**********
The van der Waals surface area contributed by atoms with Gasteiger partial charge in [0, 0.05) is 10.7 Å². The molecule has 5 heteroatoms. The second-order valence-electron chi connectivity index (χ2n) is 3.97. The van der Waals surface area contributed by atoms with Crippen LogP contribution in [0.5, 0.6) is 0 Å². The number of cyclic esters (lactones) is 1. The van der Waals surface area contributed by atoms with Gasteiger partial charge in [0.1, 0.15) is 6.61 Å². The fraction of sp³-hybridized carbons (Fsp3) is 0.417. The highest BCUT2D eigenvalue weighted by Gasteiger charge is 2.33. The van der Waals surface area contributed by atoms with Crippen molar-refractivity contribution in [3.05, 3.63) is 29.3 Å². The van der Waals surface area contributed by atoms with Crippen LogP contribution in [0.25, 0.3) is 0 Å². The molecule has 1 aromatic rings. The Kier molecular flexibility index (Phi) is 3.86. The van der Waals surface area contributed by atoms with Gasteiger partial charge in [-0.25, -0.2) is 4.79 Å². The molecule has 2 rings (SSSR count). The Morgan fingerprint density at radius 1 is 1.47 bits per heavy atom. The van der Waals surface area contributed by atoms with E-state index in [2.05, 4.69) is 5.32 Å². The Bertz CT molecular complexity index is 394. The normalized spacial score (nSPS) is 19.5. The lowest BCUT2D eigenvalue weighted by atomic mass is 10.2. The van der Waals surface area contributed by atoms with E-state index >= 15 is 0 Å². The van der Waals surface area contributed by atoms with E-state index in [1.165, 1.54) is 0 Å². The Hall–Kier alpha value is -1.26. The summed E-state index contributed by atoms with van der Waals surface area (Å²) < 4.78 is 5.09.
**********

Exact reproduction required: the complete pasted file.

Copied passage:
The van der Waals surface area contributed by atoms with Gasteiger partial charge in [0, 0.05) is 10.7 Å². The molecule has 5 heteroatoms. The second-order valence-electron chi connectivity index (χ2n) is 3.97. The van der Waals surface area contributed by atoms with Crippen LogP contribution in [0.5, 0.6) is 0 Å². The number of cyclic esters (lactones) is 1. The van der Waals surface area contributed by atoms with Gasteiger partial charge in [0.1, 0.15) is 6.61 Å². The fraction of sp³-hybridized carbons (Fsp3) is 0.417. The highest BCUT2D eigenvalue weighted by Gasteiger charge is 2.33. The van der Waals surface area contributed by atoms with Crippen molar-refractivity contribution in [3.05, 3.63) is 29.3 Å². The van der Waals surface area contributed by atoms with Crippen LogP contribution in [0.25, 0.3) is 0 Å². The molecule has 1 aromatic rings. The Kier molecular flexibility index (Phi) is 3.86. The van der Waals surface area contributed by atoms with Gasteiger partial charge in [-0.25, -0.2) is 4.79 Å². The molecule has 2 rings (SSSR count). The Morgan fingerprint density at radius 1 is 1.47 bits per heavy atom. The van der Waals surface area contributed by atoms with E-state index in [2.05, 4.69) is 5.32 Å². The Bertz CT molecular complexity index is 394. The normalized spacial score (nSPS) is 19.5. The lowest BCUT2D eigenvalue weighted by atomic mass is 10.2. The van der Waals surface area contributed by atoms with E-state index >= 15 is 0 Å². The van der Waals surface area contributed by atoms with E-state index in [1.165, 1.54) is 0 Å². The Hall–Kier alpha value is -1.26. The summed E-state index contributed by atoms with van der Waals surface area (Å²) < 4.78 is 5.09.